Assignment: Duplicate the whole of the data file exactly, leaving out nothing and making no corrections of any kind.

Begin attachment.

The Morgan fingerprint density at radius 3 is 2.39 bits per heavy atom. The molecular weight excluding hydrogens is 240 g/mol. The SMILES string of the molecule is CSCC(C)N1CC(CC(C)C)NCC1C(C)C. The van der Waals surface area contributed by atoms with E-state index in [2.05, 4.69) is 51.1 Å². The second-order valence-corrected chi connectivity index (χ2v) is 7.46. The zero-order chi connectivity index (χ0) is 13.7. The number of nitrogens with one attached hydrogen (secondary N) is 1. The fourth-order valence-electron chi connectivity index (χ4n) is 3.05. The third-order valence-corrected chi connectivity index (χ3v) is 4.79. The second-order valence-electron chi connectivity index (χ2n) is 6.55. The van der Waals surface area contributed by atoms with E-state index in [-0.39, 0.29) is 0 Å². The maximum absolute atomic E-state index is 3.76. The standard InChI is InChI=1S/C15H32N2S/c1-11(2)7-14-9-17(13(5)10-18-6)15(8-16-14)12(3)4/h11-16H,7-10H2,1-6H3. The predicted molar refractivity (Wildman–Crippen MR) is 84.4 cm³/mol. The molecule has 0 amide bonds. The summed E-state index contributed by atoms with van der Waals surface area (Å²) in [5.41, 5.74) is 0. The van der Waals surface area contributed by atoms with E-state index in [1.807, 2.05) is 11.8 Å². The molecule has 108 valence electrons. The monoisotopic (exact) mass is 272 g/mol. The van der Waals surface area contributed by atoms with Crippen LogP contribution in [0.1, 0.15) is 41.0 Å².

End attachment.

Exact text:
The Morgan fingerprint density at radius 3 is 2.39 bits per heavy atom. The molecular weight excluding hydrogens is 240 g/mol. The SMILES string of the molecule is CSCC(C)N1CC(CC(C)C)NCC1C(C)C. The van der Waals surface area contributed by atoms with E-state index in [2.05, 4.69) is 51.1 Å². The second-order valence-corrected chi connectivity index (χ2v) is 7.46. The zero-order chi connectivity index (χ0) is 13.7. The number of nitrogens with one attached hydrogen (secondary N) is 1. The fourth-order valence-electron chi connectivity index (χ4n) is 3.05. The third-order valence-corrected chi connectivity index (χ3v) is 4.79. The second-order valence-electron chi connectivity index (χ2n) is 6.55. The van der Waals surface area contributed by atoms with E-state index in [-0.39, 0.29) is 0 Å². The maximum absolute atomic E-state index is 3.76. The standard InChI is InChI=1S/C15H32N2S/c1-11(2)7-14-9-17(13(5)10-18-6)15(8-16-14)12(3)4/h11-16H,7-10H2,1-6H3. The predicted molar refractivity (Wildman–Crippen MR) is 84.4 cm³/mol. The molecule has 0 amide bonds. The summed E-state index contributed by atoms with van der Waals surface area (Å²) in [5.41, 5.74) is 0. The van der Waals surface area contributed by atoms with E-state index in [1.807, 2.05) is 11.8 Å². The molecule has 108 valence electrons. The monoisotopic (exact) mass is 272 g/mol. The van der Waals surface area contributed by atoms with Crippen LogP contribution in [0.1, 0.15) is 41.0 Å².